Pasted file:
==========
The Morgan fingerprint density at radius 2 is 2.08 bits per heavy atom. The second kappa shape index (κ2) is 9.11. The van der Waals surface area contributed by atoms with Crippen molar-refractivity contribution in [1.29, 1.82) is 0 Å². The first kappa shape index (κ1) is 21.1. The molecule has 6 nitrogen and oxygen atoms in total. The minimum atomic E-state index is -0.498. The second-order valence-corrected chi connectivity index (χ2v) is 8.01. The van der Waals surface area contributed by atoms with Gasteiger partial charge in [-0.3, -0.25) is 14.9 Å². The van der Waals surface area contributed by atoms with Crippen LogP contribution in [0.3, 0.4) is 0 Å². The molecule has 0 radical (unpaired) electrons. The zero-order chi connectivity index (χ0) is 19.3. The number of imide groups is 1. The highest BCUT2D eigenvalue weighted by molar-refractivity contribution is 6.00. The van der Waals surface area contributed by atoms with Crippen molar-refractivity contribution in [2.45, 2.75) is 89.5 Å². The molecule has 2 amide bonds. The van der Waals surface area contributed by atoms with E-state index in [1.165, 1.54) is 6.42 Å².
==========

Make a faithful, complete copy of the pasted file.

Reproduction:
The Morgan fingerprint density at radius 2 is 2.08 bits per heavy atom. The second kappa shape index (κ2) is 9.11. The van der Waals surface area contributed by atoms with Crippen molar-refractivity contribution in [1.29, 1.82) is 0 Å². The first kappa shape index (κ1) is 21.1. The molecule has 6 nitrogen and oxygen atoms in total. The minimum atomic E-state index is -0.498. The second-order valence-corrected chi connectivity index (χ2v) is 8.01. The van der Waals surface area contributed by atoms with Gasteiger partial charge in [-0.3, -0.25) is 14.9 Å². The van der Waals surface area contributed by atoms with Crippen LogP contribution in [0.3, 0.4) is 0 Å². The molecule has 0 radical (unpaired) electrons. The zero-order chi connectivity index (χ0) is 19.3. The number of imide groups is 1. The highest BCUT2D eigenvalue weighted by molar-refractivity contribution is 6.00. The van der Waals surface area contributed by atoms with Crippen molar-refractivity contribution in [2.45, 2.75) is 89.5 Å². The molecule has 2 amide bonds. The van der Waals surface area contributed by atoms with E-state index in [1.165, 1.54) is 6.42 Å².